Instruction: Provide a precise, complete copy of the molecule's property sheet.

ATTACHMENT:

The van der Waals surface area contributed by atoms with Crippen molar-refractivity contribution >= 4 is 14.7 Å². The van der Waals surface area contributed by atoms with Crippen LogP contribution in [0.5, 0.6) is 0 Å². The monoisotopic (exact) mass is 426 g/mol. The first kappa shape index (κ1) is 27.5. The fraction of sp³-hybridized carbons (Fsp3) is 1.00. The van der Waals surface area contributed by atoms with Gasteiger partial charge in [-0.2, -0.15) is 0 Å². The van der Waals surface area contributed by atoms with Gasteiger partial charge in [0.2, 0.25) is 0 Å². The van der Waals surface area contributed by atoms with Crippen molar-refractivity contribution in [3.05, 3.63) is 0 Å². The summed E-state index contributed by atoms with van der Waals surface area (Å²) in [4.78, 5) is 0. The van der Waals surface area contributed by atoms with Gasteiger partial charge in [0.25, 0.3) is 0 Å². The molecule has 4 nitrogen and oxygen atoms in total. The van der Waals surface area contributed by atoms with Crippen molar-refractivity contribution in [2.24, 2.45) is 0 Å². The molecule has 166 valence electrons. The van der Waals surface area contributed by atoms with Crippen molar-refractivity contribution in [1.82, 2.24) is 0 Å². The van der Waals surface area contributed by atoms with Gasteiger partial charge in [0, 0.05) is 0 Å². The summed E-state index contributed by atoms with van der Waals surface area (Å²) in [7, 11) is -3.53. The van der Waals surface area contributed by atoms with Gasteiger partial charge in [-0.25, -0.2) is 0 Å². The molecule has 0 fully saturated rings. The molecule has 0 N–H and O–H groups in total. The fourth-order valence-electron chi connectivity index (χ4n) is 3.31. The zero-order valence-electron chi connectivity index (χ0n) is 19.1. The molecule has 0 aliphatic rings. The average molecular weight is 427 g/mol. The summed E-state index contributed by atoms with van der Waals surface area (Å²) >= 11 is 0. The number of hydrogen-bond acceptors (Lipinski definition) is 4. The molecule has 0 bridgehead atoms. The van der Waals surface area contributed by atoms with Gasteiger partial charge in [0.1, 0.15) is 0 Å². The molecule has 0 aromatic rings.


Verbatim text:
The van der Waals surface area contributed by atoms with Crippen molar-refractivity contribution >= 4 is 14.7 Å². The van der Waals surface area contributed by atoms with Crippen LogP contribution in [0.5, 0.6) is 0 Å². The monoisotopic (exact) mass is 426 g/mol. The first kappa shape index (κ1) is 27.5. The fraction of sp³-hybridized carbons (Fsp3) is 1.00. The van der Waals surface area contributed by atoms with Gasteiger partial charge in [-0.2, -0.15) is 0 Å². The van der Waals surface area contributed by atoms with Gasteiger partial charge in [0.2, 0.25) is 0 Å². The van der Waals surface area contributed by atoms with Crippen molar-refractivity contribution in [3.05, 3.63) is 0 Å². The summed E-state index contributed by atoms with van der Waals surface area (Å²) in [4.78, 5) is 0. The van der Waals surface area contributed by atoms with Gasteiger partial charge in [0.25, 0.3) is 0 Å². The molecule has 4 nitrogen and oxygen atoms in total. The van der Waals surface area contributed by atoms with Crippen molar-refractivity contribution in [2.24, 2.45) is 0 Å². The molecule has 166 valence electrons. The van der Waals surface area contributed by atoms with Crippen molar-refractivity contribution in [1.82, 2.24) is 0 Å². The van der Waals surface area contributed by atoms with Gasteiger partial charge in [0, 0.05) is 0 Å². The summed E-state index contributed by atoms with van der Waals surface area (Å²) in [7, 11) is -3.53. The van der Waals surface area contributed by atoms with Gasteiger partial charge in [-0.25, -0.2) is 0 Å². The molecule has 0 fully saturated rings. The molecule has 0 N–H and O–H groups in total. The fourth-order valence-electron chi connectivity index (χ4n) is 3.31. The zero-order valence-electron chi connectivity index (χ0n) is 19.1. The molecule has 0 aliphatic rings. The average molecular weight is 427 g/mol. The summed E-state index contributed by atoms with van der Waals surface area (Å²) >= 11 is 0. The number of hydrogen-bond acceptors (Lipinski definition) is 4. The molecule has 0 bridgehead atoms. The van der Waals surface area contributed by atoms with Gasteiger partial charge in [0.1, 0.15) is 0 Å². The molecule has 0 aromatic rings.